The oldest known year in which Woudsend was mentioned is 1337 when here, at this site, the fathers of the Carmelite Order founded a monastery. It was a small monastery, including a convent church. This minster was replaced by a new church building in 1660, which in turn was demolished in 1837 and replaced by the current church called De Karmel (the Carmel).
The origin of Woudsend
In the early Middle Ages, the Southwest corner of Friesland was not ideally suited as a residential area due to its peatlands and multiple stretches of water. However, Friesland’s growing population resulted in the need to cultivate the land and to keep livestock. The inhabitants consequently began to cultivate the peatlands, whilst establishing settlements and villages. Ypecolsga, mention of which has been traced back to 1132, under the name of ‘Ipekeldekerke’, is one of these villages. It is likely that, at the time, the nearby village of Woudsend was already an agricultural settlement. The year 1337 is considered to be the official year of origin of the village of Woudsend.
The name of this Protestant Church was derived from the Carmelite monastery that was once situated on this site. The present church building was designed in the early 19th century by engineers of the then Ministry of Water Management, which is why it is referred to as a ‘Water Management church’. The building, designed in Neoclassical style, was realised in 1837; the church interior was totally restored in 2008. The pews were replaced by chairs, the front of the organ was restored to its original colours and the church hall was redesigned to include round forms. De Karmel was voted as the most splendid church in Friesland in 2009.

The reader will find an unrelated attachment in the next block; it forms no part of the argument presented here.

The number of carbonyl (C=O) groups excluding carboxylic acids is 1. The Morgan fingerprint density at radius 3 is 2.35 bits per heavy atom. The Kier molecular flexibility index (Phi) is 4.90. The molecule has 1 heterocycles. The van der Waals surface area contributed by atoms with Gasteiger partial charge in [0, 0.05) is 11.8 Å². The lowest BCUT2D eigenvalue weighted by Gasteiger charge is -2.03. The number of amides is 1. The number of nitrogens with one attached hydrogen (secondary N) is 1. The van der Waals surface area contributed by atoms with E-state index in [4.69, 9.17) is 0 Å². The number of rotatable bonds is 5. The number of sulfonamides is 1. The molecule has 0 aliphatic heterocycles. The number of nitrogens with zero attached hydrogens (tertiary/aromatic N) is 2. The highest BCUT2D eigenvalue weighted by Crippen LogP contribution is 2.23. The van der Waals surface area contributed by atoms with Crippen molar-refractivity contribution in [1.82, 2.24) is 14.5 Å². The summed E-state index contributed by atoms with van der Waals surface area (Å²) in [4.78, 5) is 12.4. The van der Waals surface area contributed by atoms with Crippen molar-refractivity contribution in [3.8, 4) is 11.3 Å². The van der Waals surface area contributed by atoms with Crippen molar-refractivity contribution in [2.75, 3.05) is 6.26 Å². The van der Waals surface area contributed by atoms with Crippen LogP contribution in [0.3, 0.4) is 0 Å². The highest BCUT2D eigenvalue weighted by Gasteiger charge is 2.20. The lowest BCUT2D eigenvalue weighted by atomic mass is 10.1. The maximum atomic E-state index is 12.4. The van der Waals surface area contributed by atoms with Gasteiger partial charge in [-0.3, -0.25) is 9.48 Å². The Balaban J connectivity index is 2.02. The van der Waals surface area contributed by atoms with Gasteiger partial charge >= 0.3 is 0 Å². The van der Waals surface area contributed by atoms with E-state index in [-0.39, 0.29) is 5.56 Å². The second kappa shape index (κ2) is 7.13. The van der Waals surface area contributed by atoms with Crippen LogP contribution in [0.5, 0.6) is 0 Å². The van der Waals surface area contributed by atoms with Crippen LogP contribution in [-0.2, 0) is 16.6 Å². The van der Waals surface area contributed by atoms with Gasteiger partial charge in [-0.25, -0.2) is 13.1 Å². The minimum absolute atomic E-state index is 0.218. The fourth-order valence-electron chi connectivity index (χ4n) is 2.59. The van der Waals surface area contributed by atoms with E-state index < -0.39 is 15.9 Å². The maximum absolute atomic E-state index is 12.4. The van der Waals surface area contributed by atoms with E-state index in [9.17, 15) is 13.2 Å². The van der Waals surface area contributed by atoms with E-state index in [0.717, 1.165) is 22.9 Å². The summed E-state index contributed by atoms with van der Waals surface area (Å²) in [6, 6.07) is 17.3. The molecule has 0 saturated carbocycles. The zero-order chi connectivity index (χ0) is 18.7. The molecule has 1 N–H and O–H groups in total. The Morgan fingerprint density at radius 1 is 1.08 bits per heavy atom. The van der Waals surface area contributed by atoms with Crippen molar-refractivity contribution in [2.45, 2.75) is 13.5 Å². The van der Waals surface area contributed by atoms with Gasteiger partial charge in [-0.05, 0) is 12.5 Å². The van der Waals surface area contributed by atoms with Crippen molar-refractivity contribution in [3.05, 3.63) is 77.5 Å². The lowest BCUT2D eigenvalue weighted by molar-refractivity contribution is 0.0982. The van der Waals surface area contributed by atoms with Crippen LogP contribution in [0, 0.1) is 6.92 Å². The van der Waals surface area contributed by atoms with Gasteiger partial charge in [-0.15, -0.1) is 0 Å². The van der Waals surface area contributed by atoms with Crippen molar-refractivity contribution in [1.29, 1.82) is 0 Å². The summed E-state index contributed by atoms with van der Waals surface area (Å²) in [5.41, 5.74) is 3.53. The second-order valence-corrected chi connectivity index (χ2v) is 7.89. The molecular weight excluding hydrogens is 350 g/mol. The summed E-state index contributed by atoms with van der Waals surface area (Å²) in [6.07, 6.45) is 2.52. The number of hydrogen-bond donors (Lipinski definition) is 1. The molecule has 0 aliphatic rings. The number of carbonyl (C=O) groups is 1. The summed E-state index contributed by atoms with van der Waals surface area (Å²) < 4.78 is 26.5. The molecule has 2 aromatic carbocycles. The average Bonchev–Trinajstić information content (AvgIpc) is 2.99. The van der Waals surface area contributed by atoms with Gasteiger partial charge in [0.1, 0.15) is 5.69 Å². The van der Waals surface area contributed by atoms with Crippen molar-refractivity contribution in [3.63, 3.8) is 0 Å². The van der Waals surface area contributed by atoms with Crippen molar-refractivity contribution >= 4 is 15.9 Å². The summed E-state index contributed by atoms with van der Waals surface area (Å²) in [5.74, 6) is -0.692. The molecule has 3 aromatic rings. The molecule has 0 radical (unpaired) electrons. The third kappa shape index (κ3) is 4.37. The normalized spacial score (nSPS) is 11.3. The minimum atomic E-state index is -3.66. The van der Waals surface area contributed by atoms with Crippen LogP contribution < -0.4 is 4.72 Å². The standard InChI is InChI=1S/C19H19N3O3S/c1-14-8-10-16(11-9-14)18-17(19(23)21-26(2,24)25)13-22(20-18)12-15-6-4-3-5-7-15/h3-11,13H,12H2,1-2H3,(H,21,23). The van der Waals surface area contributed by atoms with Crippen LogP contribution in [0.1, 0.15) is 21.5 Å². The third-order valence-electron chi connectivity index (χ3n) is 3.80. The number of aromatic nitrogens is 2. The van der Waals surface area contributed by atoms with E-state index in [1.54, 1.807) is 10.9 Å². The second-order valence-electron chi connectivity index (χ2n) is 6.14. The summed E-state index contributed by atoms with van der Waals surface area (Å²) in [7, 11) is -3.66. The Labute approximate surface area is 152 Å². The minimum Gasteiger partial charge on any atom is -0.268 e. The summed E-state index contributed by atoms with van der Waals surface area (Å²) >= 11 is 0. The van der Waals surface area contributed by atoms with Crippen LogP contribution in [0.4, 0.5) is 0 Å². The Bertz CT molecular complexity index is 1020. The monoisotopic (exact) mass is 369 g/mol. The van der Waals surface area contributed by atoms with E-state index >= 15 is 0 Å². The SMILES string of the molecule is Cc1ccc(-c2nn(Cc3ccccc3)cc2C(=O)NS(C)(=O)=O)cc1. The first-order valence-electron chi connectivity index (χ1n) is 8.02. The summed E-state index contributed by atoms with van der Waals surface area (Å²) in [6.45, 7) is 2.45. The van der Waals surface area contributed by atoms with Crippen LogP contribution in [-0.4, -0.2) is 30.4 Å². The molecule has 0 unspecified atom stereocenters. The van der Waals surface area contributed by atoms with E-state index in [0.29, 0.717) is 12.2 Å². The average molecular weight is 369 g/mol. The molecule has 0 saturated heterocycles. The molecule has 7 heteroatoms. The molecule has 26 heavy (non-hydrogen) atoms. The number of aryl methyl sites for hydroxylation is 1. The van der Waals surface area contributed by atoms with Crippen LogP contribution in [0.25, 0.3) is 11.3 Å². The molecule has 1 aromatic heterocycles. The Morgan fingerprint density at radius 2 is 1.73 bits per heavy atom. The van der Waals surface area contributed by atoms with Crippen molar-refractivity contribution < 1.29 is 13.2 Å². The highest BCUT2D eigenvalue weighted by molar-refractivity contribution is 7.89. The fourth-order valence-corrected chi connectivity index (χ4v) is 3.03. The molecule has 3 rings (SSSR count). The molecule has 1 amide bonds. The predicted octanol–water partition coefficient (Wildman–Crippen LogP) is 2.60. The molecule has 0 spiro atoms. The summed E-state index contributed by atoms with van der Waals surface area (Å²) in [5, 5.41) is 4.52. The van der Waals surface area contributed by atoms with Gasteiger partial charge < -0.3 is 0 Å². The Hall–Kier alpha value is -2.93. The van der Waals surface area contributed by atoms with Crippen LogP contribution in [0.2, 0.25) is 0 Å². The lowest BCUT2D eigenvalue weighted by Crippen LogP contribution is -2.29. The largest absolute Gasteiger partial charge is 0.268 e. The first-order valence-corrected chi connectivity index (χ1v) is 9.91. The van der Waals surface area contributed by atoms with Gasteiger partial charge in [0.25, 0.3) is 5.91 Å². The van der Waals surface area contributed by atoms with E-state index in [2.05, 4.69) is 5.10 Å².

The park in front of the church was used as the Woudsend cemetery up to 1933. When the park’s capacity became insufficient, the cemetery was cleared and relocated to a spacious site in the village of Ypecolsga, bordering on Woudsend on the road leading to Balk.
Slabs in memorial of the Tromp family
During the park’s renovation in 2007, vestiges of the old cemetery were unearthed, including the gravestones of the Tromp family. The Tromps formed a highly influential family in the village of Woudsend, owning land, farms and shipyards in the 18th and 19th century. Furthermore, Age Hylkes Tromp was one of the founders and the first director of the Onderlinge Brandwaarborg Maatschappij Anno 1816, an insurance company, later known under the name Woudsend Verzekeringen. To commemorate the important role that the Tromp family had played in Woudsend’s development, their gravestones were restored and installed in the church garden, to the right of the entrance.
Rumour has it…
In 1337, there were seven fathers of the Carmelite Order who roamed Friesland, which – at the time – was an untamed province. They were looking for a suitable site to found a monastery. They had been walking for days, starting from their monastery in Haarlem. They were tired, cold and hungry when they came across a resting place near a small agricultural small terp, or a minor sand knoll, surrounded by water. They had to plant their walking sticks deeply into the ground in order to remain standing upright.
They looked around them, and at each other. They needed no words. This was the ideal site to build the planned monastery. Hence began the story of Woudsend; a unanimous decision made by seven exhausted fathers.